Google-owned Motorola lost $527 million in Q3. Its mobile segment lost the lion’s share of that, shedding $505 million or, roughly, a cool half billion. As Google notes in its leaked earnings release, the company was -20% on its total revenues for the third quarter.

And it’s hardly better on a GAAP basis, in which the company still lost 6% of its revenues.

Now, there was a special cost in the third quarter for Motorola – costs associated with “restructuring and related charges” – of $349 million, so we might not expect Motorola to lose a full half billion every quarter. Still, the company, now a part of Google, certainly is a black mark on an otherwise fairly decent earnings report.

Here’s the comparison of Google:

Google Operating Income – GAAP operating income for Google was $3.26 billion, or 28% of Google revenues, in the third quarter of 2012. This compares to GAAP operating income of $3.06 billion, or 31% of Google revenues, in the third quarter of 2011. Non-GAAP operating income in the third quarter of 2012 was $3.95 billion, or 34% of Google revenues. This compares to non-GAAP operating income of $3.63 billion in the third quarter of 2011, or 37% of Google revenues.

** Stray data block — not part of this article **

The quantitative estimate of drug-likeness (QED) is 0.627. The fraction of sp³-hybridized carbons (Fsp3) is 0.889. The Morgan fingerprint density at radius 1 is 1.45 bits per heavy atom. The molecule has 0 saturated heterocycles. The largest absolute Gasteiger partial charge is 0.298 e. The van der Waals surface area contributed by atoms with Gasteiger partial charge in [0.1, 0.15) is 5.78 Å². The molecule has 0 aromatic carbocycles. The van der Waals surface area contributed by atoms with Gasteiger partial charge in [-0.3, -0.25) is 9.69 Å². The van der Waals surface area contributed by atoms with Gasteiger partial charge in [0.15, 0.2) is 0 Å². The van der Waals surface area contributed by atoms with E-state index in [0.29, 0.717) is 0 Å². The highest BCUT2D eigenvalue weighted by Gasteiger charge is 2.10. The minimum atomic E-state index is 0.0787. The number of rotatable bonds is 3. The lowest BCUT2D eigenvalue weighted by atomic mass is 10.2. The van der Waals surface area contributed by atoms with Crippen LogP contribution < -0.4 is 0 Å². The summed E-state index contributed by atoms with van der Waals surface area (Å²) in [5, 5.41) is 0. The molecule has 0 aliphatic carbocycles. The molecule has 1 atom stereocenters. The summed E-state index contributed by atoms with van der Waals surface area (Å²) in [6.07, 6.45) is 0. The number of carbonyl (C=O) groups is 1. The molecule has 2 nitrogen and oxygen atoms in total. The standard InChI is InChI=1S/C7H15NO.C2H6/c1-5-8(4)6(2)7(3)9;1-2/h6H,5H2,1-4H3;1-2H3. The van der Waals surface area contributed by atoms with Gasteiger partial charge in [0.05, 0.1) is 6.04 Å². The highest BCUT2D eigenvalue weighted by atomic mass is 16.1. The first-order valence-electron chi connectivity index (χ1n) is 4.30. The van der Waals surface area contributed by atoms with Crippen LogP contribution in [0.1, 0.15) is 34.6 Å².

And Motorola:

Motorola Operating Loss – GAAP operating loss for Motorola was $527 million ($505 million for the mobile segment and $22 million for the home segment), or -20% of Motorola revenues in the third quarter of 2012. Non-GAAP operating loss for Motorola in the third quarter of 2012 was $151 million, or -6% of Motorola revenues.

Now, if you subtract the two, $3.26 billion and $527 million, you get a remainder of about $2.73 billion, which is nearly exactly what Google reported for its quarterly operating income:

GAAP operating income in the third quarter of 2012 was $2.74 billion, or 19% of revenues.

As TNW noted, that GAAP operating income as a percentage of its revenues is down – down sharply, from the its year ago Q3:

This compares to GAAP operating income of $3.06 billion, or 31% of revenues, in the third quarter of 2011.

The cause? As we have shown, is Motorola. Therefore, Motorola is not simply a minor speck in the Google sea of cash, this quarter it was a rampaging elephant in what was once a rather pristine tea shop. Crash.

Assuming that Google had simply not purchased the mobile phone giant – reeling giant, more – the company would have had a slow quarter, with operating income ticking up a few hundred million dollars. Not great for a technology company that hasn’t hit full Microsoft-maturity, but nothing like the carnage that we have seen today.

Image Credit: Spencer Platt/Getty Images